image2For my test block, I used two shades of blue. The overall effect was “okay,” but my eyes were drawn to the darker blue. In other words, I could readily see the vertical chains but the horizontal chains were not as noticeable. To achieve equal visibility, my friend Karlene suggested that the two fabrics should be equal in value. She was right! The dark royal blue combined with deep magenta, shown in the drawing above, resulted in the effect I had imagined as I designed the block.

An alternate idea for using “Everlasting Chains” is creating four houses with rooftops touching in the center. You could customize each house to represent family members’ homes or the homes of quilting friends.

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Surround the houses with a border of green grass and a house print, and you’ll have a cheerful house-warming or hostess gift! (After quilting, I plan to add the black and white zigzag print as binding.)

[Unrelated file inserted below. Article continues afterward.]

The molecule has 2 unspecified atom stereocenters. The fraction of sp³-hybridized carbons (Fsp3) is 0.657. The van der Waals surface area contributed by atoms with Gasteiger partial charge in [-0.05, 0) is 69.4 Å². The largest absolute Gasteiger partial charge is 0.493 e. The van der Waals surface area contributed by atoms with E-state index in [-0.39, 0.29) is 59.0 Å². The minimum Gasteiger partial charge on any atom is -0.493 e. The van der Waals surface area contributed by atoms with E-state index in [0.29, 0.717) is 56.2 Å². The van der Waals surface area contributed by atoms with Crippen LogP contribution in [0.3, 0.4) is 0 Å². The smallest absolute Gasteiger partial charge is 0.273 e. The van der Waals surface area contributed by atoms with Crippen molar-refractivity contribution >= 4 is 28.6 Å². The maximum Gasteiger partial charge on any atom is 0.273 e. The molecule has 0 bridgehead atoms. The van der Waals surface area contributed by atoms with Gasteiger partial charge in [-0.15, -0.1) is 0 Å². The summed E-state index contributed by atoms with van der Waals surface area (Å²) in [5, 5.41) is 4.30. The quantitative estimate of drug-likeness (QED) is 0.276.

Click on the button below to link with Quiltmaker’s blog. There you’ll find links to the other designers on today’s edition of the blog tour. Each of them offers a chance to win a copy of Quiltmaker’s 100 Blocks, vol. 13.


Leave a comment below to enter the drawing for Quiltmaker’s 100 Blocks, vol. 13. I’ll draw the lucky winners on May 10.

First time guests, I hope you’ll peruse several past blog posts and consider following along. A major activity of abyquilts.wordpress.com this year is the Fat Quarter Challenge. I’m challenging myself (and blog readers) to dig into the stash of fat quarters and sew projects with them, something each month. In addition to showing my own projects/quilts, I invite readers to send pictures of their projects for inspiration. You will find links to instructions for several fat quarter friendly projects on the Patterns page.